“Oh, it’s patriotism now?” she retorted. “War is noble and glorious when it’s not our English fathers and sons and breadwinners dying before cannon and musket shot, and it’s only the filthy, greedy foreigners who lose their lives and their women and children die of want.”
“Mary! Is this something you’ve learned from street preachers? Disloyalty to your country? Rebellion to proper authority? And yes, it is patriotism. The Dutch on Long Island have been caught supplying Indians with arms to kill English men and women. We’re not starting a war. The war has been forced upon us.”
Mary lowered her voice so the boatman wouldn’t hear. “Do you go so far as to call Oliver Cromwell ‘proper authority?’ I’ve never met George Fox, though I’ve listened to his followers and respect what they have to say about the peace of God, and making time and place to listen for his direction. If the Spirit speaks, I must obey, though men might call it rebellion.”
“Well, I’ve had enough of this uneducated rabble-rouser Fox, and the Seekers, and naked Familists, and so have you. I’ve spoken to a ship’s master about your passage back to Newport. There’s a ship that leaves the first week of December, and goes by way of Barbados, so you can have a holiday there while cargo is exchanged. Just think of palm trees and warm sand in January!” He smiled. 
She crossed her arms. “I’m not ready to return.”
“How can you say that? You have six children who need their mother. Not to mention, your husband loves you and wants you home where you belong.”
“I’m staying in England for a while longer.”
“How much longer do you propose?”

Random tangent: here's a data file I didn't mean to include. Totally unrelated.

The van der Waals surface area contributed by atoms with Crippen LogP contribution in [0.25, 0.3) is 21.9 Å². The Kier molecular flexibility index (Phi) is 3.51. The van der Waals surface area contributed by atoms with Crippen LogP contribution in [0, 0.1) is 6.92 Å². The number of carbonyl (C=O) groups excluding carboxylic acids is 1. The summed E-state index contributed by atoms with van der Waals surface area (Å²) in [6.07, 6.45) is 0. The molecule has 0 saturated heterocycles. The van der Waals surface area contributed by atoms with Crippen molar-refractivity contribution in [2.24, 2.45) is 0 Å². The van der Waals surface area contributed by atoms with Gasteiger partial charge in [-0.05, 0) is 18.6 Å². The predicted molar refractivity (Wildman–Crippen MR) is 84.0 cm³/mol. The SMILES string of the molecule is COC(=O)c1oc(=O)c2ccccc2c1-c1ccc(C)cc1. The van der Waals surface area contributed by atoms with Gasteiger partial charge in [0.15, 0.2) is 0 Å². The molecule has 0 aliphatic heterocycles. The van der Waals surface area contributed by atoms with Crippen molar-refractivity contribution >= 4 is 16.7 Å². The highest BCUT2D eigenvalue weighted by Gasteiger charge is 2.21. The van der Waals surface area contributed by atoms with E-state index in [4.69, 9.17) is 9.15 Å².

“I don’t know, honestly.”
“If I allow you to stay—” at this, Mary glared at him, “what would I say to the children? Or anyone in Rhode Island? How do I explain a mother’s reluctance to return to her own home and children?”
“You can say that you weren’t willing to risk my safety while there’s a naval war raging, and privateers lurk in bays or under cover of fog banks to snatch away safety, security, and personal property. You can say that Rhode Island and Providence Plantations are in an uproar and can’t even govern their own affairs.”
“Sarcasm doesn’t become you, Mary. What is your real reason?”
“I’ve told you before, and my story won’t change because it’s the truth. God has called me to England for a time. He’s only shown me one step at a time on the path, and I don’t know the destination. But he’s put it in my heart that I should be here now, and he will reveal the time and circumstances of my journey here, and when it’s time to go back home.”
Will was silent for a few moments. “Sweetheart, you’ve plunged a sword in my heart. How can I fight for you when my adversary is God?”

About the Author

Christy K Robinson is the author of two biographical novels and three nonfiction books. 
“The Dyers” book series (two biographical novels and a nonfiction companion) are linked to Amazon from her website, http://www.christykrobinson.com/book-author.html

For more (much more!) information on William and Mary Barrett Dyer, visit Christy’s Dyer blog, starting with its most popular article, Top Ten Things You May Not Know About Mary Dyer.


Mary Preston said...

This sounds like an amazing read. The blurb got me hooked.


Scott Dyer said...

Interesting to read an insight (however fictional) into one's ancestry. I don't know all the details of the Mary Dyer story, but this is whetting my curiosity.

Christy K Robinson said...

Thanks so much for your interest and comments. The Unusual Historicals blog team will choose the drawing winner. In the meantime, I hope you'll go to Amazon http://bit.ly/DYERbooks and click the three Dyer books for your wishlist.

Unknown said...

Christy weaves a rich tapestry around the DYER facts, well grounded in 'the possible.' Christy's research into the life and times of 17th century England brings DYER to life. As with all good historical fiction, it's hard to separate the fiction and the fact.

Carol Kruger said...

Looking forward to an interesting read.